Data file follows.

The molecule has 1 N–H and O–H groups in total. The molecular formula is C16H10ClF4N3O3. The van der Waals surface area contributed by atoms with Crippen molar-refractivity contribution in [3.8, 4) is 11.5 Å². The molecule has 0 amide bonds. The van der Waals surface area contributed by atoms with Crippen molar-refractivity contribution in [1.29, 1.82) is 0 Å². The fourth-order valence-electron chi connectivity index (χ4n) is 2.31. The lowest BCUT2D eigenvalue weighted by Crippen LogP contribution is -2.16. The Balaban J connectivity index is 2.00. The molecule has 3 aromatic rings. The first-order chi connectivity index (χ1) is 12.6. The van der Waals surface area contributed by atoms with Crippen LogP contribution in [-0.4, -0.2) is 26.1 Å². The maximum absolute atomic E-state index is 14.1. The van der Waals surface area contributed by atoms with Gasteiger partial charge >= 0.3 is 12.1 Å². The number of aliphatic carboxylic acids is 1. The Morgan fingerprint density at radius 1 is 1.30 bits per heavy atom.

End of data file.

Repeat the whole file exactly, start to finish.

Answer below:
The molecule has 1 N–H and O–H groups in total. The molecular formula is C16H10ClF4N3O3. The van der Waals surface area contributed by atoms with Crippen molar-refractivity contribution in [3.8, 4) is 11.5 Å². The molecule has 0 amide bonds. The van der Waals surface area contributed by atoms with Crippen molar-refractivity contribution in [1.29, 1.82) is 0 Å². The fourth-order valence-electron chi connectivity index (χ4n) is 2.31. The lowest BCUT2D eigenvalue weighted by Crippen LogP contribution is -2.16. The Balaban J connectivity index is 2.00. The molecule has 3 aromatic rings. The first-order chi connectivity index (χ1) is 12.6. The van der Waals surface area contributed by atoms with Crippen LogP contribution in [-0.4, -0.2) is 26.1 Å². The maximum absolute atomic E-state index is 14.1. The van der Waals surface area contributed by atoms with Gasteiger partial charge >= 0.3 is 12.1 Å². The number of aliphatic carboxylic acids is 1. The Morgan fingerprint density at radius 1 is 1.30 bits per heavy atom.